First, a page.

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postgraduate thesis: Industrialisation and its discontents : on and on theatre workshop in Hong Kong

TitleIndustrialisation and its discontents : on and on theatre workshop in Hong Kong
Authors
Advisors
Advisor(s):Ang, SW
Issue Date2014
PublisherThe University of Hong Kong (Pokfulam, Hong Kong)
Citation
Ho, G. J. M. [何澤明]. (2014). Industrialisation and its discontents : on and on theatre workshop in Hong Kong. (Thesis). University of Hong Kong, Pokfulam, Hong Kong SAR. Retrieved from http://dx.doi.org/10.5353/th_b5351035
AbstractThis dissertation studies a phenomenon, known as chanyehua 產業化or in English industrialisation, which is underway in the drama field of Hong Kong. The term industrialisation refers to an attempt to transform the Hong Kong drama field into a moneymaking industry which boosts local GDP and job growth. While this economic reconceptualization of the social function of local dramas receives support from businessmen, the government and some scholars, it irritates certain drama troupes in Hong Kong and as a result, these drama troupes turn hostile against industrialisation. On and On Theatre Workshop—the local drama troupe which this dissertation studies—is one of these dissident drama troupes. The relationship between industrialisation and On and On Theatre Workshop is the subject matter into which this dissertation delves. To dig deep into this subject matter, this dissertation analyses two drama productions produced by On and On Theatre Workshop—Hamletmaxhine and hamlet b.—which are closely related to the issue of industrialisation. In this dissertation’s analysis, both plays undertake two tasks. On the one hand, both plays oppose industrialisation by unveiling the drawbacks of industrialisation; on the other hand, both plays urge us to brood over whether the strategy of opposition is useful in tackling the problems caused by industrialisation. My reading of the plays suggests that opposition may not solve these problems, so even though industrialisation upsets certain local dramatists, these local dramatists may not find relief by inveighing against industrialisation. Hamletmaxhine and hamlet b. implicitly call for an alternative solution other than opposition to resolve the problems facing these dramatists. While the hammering of this alternative solution is outside of the scope of the present study, this dissertation propose the ontological reassessment of “little theatre”—redefining what “little theatre” means and does—is one possible direction to try. The introduction and chapter 1 of this dissertation study what industrialisation means and how the term comes into being historically. Chapter 2 reads Hamletmaxhine and hamlet b. as two plays that spotlight the downsides of industrialisation. Chapter 3 rereads Hamletmaxhine and hamlet b. as two plays that question whether opposition is a useful strategy to free dramatists from their troubles.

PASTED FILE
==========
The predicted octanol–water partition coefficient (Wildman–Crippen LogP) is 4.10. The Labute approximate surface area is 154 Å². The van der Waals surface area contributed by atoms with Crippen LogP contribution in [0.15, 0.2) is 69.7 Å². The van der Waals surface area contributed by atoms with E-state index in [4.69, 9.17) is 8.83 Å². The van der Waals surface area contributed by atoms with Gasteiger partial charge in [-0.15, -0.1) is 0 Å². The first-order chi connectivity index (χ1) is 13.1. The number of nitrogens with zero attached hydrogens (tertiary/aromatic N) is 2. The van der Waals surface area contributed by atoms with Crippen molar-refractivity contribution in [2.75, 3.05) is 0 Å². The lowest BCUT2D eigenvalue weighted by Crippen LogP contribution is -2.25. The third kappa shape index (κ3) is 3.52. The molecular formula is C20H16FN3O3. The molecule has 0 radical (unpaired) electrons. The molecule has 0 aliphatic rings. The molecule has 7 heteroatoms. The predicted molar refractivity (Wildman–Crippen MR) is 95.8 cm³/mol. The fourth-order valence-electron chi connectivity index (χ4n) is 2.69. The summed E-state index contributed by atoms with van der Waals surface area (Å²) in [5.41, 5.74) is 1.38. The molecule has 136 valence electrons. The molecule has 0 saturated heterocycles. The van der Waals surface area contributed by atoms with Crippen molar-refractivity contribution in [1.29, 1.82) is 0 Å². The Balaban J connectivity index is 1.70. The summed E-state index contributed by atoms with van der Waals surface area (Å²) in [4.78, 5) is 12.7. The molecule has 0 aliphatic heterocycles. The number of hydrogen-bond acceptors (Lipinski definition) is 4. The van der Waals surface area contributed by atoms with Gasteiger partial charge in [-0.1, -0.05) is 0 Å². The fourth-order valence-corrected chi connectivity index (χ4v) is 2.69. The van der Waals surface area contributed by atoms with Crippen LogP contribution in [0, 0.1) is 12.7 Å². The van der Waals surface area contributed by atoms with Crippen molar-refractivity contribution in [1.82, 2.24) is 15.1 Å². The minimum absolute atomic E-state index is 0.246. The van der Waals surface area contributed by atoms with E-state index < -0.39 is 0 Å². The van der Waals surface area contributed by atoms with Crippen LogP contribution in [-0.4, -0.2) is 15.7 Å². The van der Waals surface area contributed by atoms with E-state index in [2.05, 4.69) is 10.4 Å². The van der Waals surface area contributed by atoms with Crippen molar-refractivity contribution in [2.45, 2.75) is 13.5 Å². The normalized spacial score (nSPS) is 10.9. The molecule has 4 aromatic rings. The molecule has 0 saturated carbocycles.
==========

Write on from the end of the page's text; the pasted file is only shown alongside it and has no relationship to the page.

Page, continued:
DegreeMaster of Philosophy
SubjectDrama - China - Hong Kong
Dept/ProgramComparative Literature
Persistent Identifierhttp://hdl.handle.net/10722/208008

 

DC FieldValueLanguage
dc.contributor.advisorAng, SW-
dc.contributor.authorHo, Gordon Jack Ming-
dc.contributor.author何澤明-
dc.date.accessioned2015-02-06T14:19:33Z-
dc.date.available2015-02-06T14:19:33Z-
dc.date.issued2014-